• Inability to pay salaries and wages due to unsustainable government expenditure.
• A sharp drop in government revenue and a large public debt payment burden.
• The abolition of all vital government functions.

Aside from ideological causes, regional dynamics, and political goals of controlling territory and obtaining legitimacy, there are also economic elements fueling the conflict in Yemen. In order to address these economic concerns, analysts feel it is critical to include economic components in any eventual peace agreement. The battle in Yemen has been mostly focused on gaining control of the country's vital economic resources and institutions. The warring parties have been fighting over port access, revenue collection from taxes and customs, crude oil and liquefied natural gas (LNG) production and export, regulation of the local currency, aid channeling, control of key state institutions, and dominance across strategic economic sectors such as telecommunications. Unless the struggle over resource access is addressed directly and settled at the Riyadh peace talks, historical evidence suggests that recurrent violence is more likely to occur shortly after a conflict has formally ended. [6]

Over the last two decades, Yemen's economic instability has fueled social and political turmoil. This can be seen in the rise of Al-Qaeda, nationwide riots against harsh reforms, an armed northern insurgency, enormous southern rallies, and broad demands for political changes in the 2000s, as well as the massive revolutions, political upheavals, and complicated military wars that followed. Yemen's general economy has been hit by a series of severe shocks since 2011, driving an already destitute economy into a downward spiral. [7]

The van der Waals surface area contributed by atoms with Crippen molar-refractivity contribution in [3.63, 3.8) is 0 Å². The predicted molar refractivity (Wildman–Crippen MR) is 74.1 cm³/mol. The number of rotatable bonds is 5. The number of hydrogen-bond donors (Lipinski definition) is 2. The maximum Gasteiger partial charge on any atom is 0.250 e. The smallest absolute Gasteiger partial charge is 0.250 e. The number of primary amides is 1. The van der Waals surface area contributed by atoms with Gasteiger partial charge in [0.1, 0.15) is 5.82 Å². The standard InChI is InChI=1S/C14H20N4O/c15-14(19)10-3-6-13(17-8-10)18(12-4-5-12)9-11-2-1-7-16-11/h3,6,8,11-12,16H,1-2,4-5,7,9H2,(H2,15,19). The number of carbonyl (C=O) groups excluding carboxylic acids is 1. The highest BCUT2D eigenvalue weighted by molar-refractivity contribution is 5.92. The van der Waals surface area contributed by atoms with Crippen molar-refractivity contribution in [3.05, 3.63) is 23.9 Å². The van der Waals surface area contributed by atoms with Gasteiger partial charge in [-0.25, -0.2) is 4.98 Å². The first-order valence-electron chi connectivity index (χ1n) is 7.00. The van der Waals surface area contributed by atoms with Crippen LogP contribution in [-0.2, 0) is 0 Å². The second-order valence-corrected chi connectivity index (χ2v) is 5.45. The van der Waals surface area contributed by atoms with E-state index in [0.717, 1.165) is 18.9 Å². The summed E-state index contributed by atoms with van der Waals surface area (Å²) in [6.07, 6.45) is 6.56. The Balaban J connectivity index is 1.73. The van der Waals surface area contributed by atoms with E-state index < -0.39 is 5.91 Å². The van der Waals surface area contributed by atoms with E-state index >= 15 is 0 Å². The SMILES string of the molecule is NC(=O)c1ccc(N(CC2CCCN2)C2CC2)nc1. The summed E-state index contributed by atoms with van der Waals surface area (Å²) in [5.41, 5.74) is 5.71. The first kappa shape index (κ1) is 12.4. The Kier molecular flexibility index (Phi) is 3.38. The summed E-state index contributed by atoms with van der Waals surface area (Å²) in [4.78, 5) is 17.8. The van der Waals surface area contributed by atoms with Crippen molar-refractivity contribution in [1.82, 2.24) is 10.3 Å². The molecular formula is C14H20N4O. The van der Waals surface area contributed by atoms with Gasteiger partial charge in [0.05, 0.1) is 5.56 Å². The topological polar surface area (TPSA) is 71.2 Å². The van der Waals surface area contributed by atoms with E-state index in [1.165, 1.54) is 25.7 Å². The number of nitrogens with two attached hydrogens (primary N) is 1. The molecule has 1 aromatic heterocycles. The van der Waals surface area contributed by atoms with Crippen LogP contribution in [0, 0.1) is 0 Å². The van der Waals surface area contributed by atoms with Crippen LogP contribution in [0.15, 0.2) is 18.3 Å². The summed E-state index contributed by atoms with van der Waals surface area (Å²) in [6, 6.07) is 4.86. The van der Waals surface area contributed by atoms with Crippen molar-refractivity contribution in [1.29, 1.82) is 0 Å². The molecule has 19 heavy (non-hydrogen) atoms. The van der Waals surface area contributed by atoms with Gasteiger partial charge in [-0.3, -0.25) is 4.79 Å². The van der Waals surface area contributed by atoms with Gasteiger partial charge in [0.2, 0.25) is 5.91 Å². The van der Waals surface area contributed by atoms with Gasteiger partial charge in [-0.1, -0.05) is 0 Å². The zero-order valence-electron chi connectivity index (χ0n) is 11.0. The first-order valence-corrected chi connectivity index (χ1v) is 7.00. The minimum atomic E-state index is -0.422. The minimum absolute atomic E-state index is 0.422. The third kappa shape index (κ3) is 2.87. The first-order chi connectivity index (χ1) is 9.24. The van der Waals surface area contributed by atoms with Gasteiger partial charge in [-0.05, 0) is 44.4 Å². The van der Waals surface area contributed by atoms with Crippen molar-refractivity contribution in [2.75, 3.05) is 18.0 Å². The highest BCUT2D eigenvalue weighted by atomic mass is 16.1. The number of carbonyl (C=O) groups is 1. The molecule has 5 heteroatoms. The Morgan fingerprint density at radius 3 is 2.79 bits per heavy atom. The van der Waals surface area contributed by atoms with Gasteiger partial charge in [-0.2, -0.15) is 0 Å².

Yemen's population has continued to grow exponentially, from around 17 million in 2000 to 30 million in 2020, while human capital accumulation has slowed. As a result, if the existing critical needs for clean water, basic foods, secure income, rural development, key public services, electrical access, infrastructure, and housing are not met, repeating bouts of unrest will eventually occur. As a result, peace can only be sustained through a cessation of hostilities in any upcoming transition process if the factors that destabilize the economy are addressed. Economic stability is required to restore Yemenis' faith in the peace process and to develop the political capital required to break the war and fragility cycle, and to initiate and sustain long-term socioeconomic change and prosperity.

According to studies, the parties in charge of implementing a peace agreement would be confronted with major financial and economic difficulties that will determine whether peace or war is achieved. In general, studies warn both peacemakers and implementers that the period immediately after the signing of a peace agreement is undoubtedly the moment of greatest uncertainty and peril. The dangers of peace negotiations failing are particularly high when they do not produce a solid roadmap for navigating the conflict post-agreement environment. Yemen's recent history demonstrates this point: during the 2011 protest movement, the GCC Initiative concentrated mainly on political and military/security arrangements while largely overlooking critical economic goals and procedures, contributing to the transitional period's collapse. [8]